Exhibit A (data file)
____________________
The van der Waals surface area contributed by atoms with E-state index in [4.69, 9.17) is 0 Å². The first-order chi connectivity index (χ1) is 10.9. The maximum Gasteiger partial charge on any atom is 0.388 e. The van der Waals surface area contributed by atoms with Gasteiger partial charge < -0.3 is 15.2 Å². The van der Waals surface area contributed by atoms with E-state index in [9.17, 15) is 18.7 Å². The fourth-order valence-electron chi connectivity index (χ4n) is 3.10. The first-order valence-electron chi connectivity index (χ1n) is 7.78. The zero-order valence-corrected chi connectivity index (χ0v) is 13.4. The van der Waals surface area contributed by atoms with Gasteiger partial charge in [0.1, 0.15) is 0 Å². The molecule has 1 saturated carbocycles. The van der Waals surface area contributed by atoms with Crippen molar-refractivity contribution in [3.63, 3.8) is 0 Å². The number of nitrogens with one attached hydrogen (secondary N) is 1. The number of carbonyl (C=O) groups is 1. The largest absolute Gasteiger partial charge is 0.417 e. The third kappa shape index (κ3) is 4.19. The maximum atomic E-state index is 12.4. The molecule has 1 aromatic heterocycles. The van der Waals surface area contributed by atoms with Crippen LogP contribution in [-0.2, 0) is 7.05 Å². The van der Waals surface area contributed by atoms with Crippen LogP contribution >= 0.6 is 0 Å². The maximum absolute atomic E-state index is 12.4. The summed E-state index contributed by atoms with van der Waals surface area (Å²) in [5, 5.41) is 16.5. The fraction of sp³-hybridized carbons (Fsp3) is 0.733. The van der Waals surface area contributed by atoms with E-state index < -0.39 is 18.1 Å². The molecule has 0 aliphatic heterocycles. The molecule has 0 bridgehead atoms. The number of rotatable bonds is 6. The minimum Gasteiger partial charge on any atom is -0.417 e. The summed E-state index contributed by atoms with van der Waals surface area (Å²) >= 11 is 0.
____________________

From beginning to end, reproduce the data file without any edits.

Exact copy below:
The van der Waals surface area contributed by atoms with E-state index in [4.69, 9.17) is 0 Å². The first-order chi connectivity index (χ1) is 10.9. The maximum Gasteiger partial charge on any atom is 0.388 e. The van der Waals surface area contributed by atoms with Gasteiger partial charge < -0.3 is 15.2 Å². The van der Waals surface area contributed by atoms with E-state index in [9.17, 15) is 18.7 Å². The fourth-order valence-electron chi connectivity index (χ4n) is 3.10. The first-order valence-electron chi connectivity index (χ1n) is 7.78. The zero-order valence-corrected chi connectivity index (χ0v) is 13.4. The van der Waals surface area contributed by atoms with Gasteiger partial charge in [0.1, 0.15) is 0 Å². The molecule has 1 saturated carbocycles. The van der Waals surface area contributed by atoms with Crippen molar-refractivity contribution in [3.63, 3.8) is 0 Å². The number of nitrogens with one attached hydrogen (secondary N) is 1. The number of carbonyl (C=O) groups is 1. The largest absolute Gasteiger partial charge is 0.417 e. The third kappa shape index (κ3) is 4.19. The maximum atomic E-state index is 12.4. The molecule has 1 aromatic heterocycles. The van der Waals surface area contributed by atoms with Crippen LogP contribution in [-0.2, 0) is 7.05 Å². The van der Waals surface area contributed by atoms with Crippen LogP contribution >= 0.6 is 0 Å². The maximum absolute atomic E-state index is 12.4. The summed E-state index contributed by atoms with van der Waals surface area (Å²) in [5, 5.41) is 16.5. The fraction of sp³-hybridized carbons (Fsp3) is 0.733. The van der Waals surface area contributed by atoms with E-state index < -0.39 is 18.1 Å². The molecule has 0 aliphatic heterocycles. The molecule has 0 bridgehead atoms. The number of rotatable bonds is 6. The minimum Gasteiger partial charge on any atom is -0.417 e. The summed E-state index contributed by atoms with van der Waals surface area (Å²) >= 11 is 0.